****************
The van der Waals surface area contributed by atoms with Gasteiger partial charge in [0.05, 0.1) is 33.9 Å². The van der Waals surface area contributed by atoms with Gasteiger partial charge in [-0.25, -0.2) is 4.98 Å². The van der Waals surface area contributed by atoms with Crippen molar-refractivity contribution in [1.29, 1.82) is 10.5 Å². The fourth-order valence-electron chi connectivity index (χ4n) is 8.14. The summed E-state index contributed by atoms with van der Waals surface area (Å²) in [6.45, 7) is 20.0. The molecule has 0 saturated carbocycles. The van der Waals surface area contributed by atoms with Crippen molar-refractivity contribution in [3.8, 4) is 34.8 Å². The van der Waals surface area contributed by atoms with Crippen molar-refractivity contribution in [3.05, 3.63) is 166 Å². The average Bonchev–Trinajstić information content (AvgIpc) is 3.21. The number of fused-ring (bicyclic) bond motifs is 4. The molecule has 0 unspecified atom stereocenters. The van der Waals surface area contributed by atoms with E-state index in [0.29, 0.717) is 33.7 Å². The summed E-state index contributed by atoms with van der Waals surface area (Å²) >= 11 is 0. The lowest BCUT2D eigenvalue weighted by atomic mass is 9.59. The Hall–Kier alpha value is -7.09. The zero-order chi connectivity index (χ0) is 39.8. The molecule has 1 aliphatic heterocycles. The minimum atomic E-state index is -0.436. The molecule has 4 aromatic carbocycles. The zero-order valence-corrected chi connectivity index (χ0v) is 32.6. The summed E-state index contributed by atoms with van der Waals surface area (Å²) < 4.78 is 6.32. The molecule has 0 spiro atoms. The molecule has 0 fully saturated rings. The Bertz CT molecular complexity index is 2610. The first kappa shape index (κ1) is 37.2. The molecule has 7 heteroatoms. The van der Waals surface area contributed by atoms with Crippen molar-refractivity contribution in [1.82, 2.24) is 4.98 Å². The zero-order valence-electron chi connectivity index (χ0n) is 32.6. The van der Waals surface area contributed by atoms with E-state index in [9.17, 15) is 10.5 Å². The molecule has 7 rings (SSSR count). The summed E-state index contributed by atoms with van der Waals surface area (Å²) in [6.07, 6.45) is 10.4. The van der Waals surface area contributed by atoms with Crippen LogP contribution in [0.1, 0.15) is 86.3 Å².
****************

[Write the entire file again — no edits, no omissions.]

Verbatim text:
The van der Waals surface area contributed by atoms with Gasteiger partial charge in [0.05, 0.1) is 33.9 Å². The van der Waals surface area contributed by atoms with Gasteiger partial charge in [-0.25, -0.2) is 4.98 Å². The van der Waals surface area contributed by atoms with Crippen molar-refractivity contribution in [1.29, 1.82) is 10.5 Å². The fourth-order valence-electron chi connectivity index (χ4n) is 8.14. The summed E-state index contributed by atoms with van der Waals surface area (Å²) in [6.45, 7) is 20.0. The molecule has 0 saturated carbocycles. The van der Waals surface area contributed by atoms with Crippen molar-refractivity contribution in [3.8, 4) is 34.8 Å². The van der Waals surface area contributed by atoms with Crippen molar-refractivity contribution in [3.05, 3.63) is 166 Å². The average Bonchev–Trinajstić information content (AvgIpc) is 3.21. The number of fused-ring (bicyclic) bond motifs is 4. The molecule has 0 unspecified atom stereocenters. The van der Waals surface area contributed by atoms with E-state index in [0.29, 0.717) is 33.7 Å². The summed E-state index contributed by atoms with van der Waals surface area (Å²) >= 11 is 0. The lowest BCUT2D eigenvalue weighted by atomic mass is 9.59. The Hall–Kier alpha value is -7.09. The zero-order chi connectivity index (χ0) is 39.8. The molecule has 1 aliphatic heterocycles. The minimum atomic E-state index is -0.436. The molecule has 4 aromatic carbocycles. The zero-order valence-corrected chi connectivity index (χ0v) is 32.6. The summed E-state index contributed by atoms with van der Waals surface area (Å²) < 4.78 is 6.32. The molecule has 0 spiro atoms. The molecule has 0 fully saturated rings. The Bertz CT molecular complexity index is 2610. The first kappa shape index (κ1) is 37.2. The molecule has 7 heteroatoms. The van der Waals surface area contributed by atoms with Crippen molar-refractivity contribution in [1.82, 2.24) is 4.98 Å². The zero-order valence-electron chi connectivity index (χ0n) is 32.6. The van der Waals surface area contributed by atoms with E-state index in [9.17, 15) is 10.5 Å². The molecule has 7 rings (SSSR count). The summed E-state index contributed by atoms with van der Waals surface area (Å²) in [6.07, 6.45) is 10.4. The van der Waals surface area contributed by atoms with Crippen LogP contribution in [0.1, 0.15) is 86.3 Å².